Itchy Bumps on Feet, Small, Fluid Filled Bumps That Hurt on Feet

Itchy bumps on feet are called dyshidrotic eczema in medical language. This is a condition of small blisters that may develop on the feet. The blisters are itchy and may be filled with fluid. They last for about two or three weeks and may be related to seasonal allergies or even stress in other cases.

Your feet are subject to a lot of stress of a great deal that is faced from our daily states. The stress emanates from the number of times we spend in shoes, socks and even walking. As a consequence, your feet are liable to quite a number of medical conditions that may cause itchiness.

Doctors believe that you have a greater chance of developing the condition if you’re experiencing a high level of stress (either physical or emotional) or have allergies. Some doctors think that dyshidrotic eczema may be a type of allergic reaction.Itchy bumps on feet

You may be more likely to develop dyshidrotic eczema in case of the following:

  • your hands or feet are often moist or in water
  • If your work exposes you to metal salts, such as cobalt, chromium, and nickel.

What causes bumps on feet?

The real cause of dyshidrotic eczema is unknown. Experts believe that the condition may be related to seasonal allergies, such as hay fever, so blisters may erupt more frequently during the spring allergy season.

All and above, your feet are subjected to extreme temperatures from your shoes and the physical stress of bearing your weight. This can lead to dryness and irritation, which are common triggers of itchiness. The extremes also leave the feet vulnerable to fungal infections that may cause them to itch.

Also, in as much as scratching is our normal response to and temporarily relieves us itchiness, it is a key precipitant of the same. It can in fact make the problem worse by subjecting to bacterial infections that may or may not be foreseen. Some disease conditions can also cause skin itchiness.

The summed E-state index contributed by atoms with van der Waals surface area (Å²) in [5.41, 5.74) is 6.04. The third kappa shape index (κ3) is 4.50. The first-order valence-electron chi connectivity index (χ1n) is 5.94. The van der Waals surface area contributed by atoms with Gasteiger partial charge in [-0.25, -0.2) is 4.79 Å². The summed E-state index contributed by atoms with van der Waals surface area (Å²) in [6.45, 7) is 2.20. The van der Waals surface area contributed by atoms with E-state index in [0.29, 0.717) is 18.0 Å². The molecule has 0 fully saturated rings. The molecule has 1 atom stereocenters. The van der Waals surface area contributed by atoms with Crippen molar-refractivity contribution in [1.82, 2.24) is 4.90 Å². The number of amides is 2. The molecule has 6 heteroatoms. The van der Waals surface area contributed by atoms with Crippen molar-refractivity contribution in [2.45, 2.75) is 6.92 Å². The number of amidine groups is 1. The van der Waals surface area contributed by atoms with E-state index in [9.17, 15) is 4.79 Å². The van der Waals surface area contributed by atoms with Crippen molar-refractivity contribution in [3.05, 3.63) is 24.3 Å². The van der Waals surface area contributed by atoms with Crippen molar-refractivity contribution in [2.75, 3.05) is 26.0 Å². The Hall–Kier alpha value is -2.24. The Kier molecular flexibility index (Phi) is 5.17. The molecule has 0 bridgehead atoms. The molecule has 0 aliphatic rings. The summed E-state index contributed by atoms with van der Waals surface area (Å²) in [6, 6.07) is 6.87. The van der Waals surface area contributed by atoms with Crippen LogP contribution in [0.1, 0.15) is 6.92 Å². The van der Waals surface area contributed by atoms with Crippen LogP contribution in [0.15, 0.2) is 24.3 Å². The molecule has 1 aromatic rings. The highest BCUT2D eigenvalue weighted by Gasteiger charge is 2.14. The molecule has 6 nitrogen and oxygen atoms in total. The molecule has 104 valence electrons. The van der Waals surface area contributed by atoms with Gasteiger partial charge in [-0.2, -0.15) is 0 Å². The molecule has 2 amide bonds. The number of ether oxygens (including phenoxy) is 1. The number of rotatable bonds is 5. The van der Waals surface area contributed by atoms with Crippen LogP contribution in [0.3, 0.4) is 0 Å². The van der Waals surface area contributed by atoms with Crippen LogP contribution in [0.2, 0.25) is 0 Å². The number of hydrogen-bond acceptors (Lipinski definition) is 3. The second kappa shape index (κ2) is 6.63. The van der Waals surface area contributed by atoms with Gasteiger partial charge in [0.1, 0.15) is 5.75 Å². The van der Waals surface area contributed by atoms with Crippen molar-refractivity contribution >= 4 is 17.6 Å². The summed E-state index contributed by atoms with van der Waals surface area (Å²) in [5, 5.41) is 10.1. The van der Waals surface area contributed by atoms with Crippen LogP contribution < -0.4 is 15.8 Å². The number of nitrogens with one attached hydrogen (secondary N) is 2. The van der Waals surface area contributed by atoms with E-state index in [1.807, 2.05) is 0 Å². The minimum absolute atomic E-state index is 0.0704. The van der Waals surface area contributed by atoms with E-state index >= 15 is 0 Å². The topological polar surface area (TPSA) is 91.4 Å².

Looking at it in another way, red bumps can appear on the tops of your feet in response to local irritants, such as;

  • bug bites
  • a general condition, such as diabetes
  • An allergic response to ingested substances, that affects other parts of your body.

The presence of additional symptoms may help determine the cause of your red bumps.

The outline below therefore gives a summary of the causes that may be the key reason as to why you are likely to have itchy bumps on your feet:

Fungal infections

An array of fungal infections could be the reason of having bumps on the feet. Athlete’s foot is a common one. It is medically known as tinea pedis. It occurs with a red or scaly rash with the resumption of itchiness as the symptom. It can occur on the soles of your feet as a widespread rash with a lot of powdery appearance or it can be localized between the toes.


This is also another condition that can give birth to athlete’s foot. It is normally a rash that appears with symptoms that are similar to those of athlete’s foot. It can appear as:

  • small circular areas of thick, scaly skin
  • larger, less distinct lesions

The typical causes of eczema are irritation that comes from overexposure to, moist conditions or as such dry skin that occurs due to low humidity or excess heat exposure. Infants also experience this condition and it is normally called the atopic dermatitis. It may be related to the history of allergy or asthma. It presents as areas of thickened, scaly skin with increased depth and appearance of skin lines.

Contact dermatitis

This is also not left out among the causes. It is brought about by skin’s contact with irritants or so called allergens. Common irritants include:

  • the glues or chemicals found in shoes
  • neomycin found in antibiotic ointments
  • poison ivy
  • adhesive tape
  • perfumes or other chemicals used in skin and nail care products

To add, a condition that is basically dry skin could also precipitate itchiness of your feet. This is technically called xerosis cutis. The condition takes place secondary to a medical condition like the atopic dermatitis. It can also be brought about by external conditions.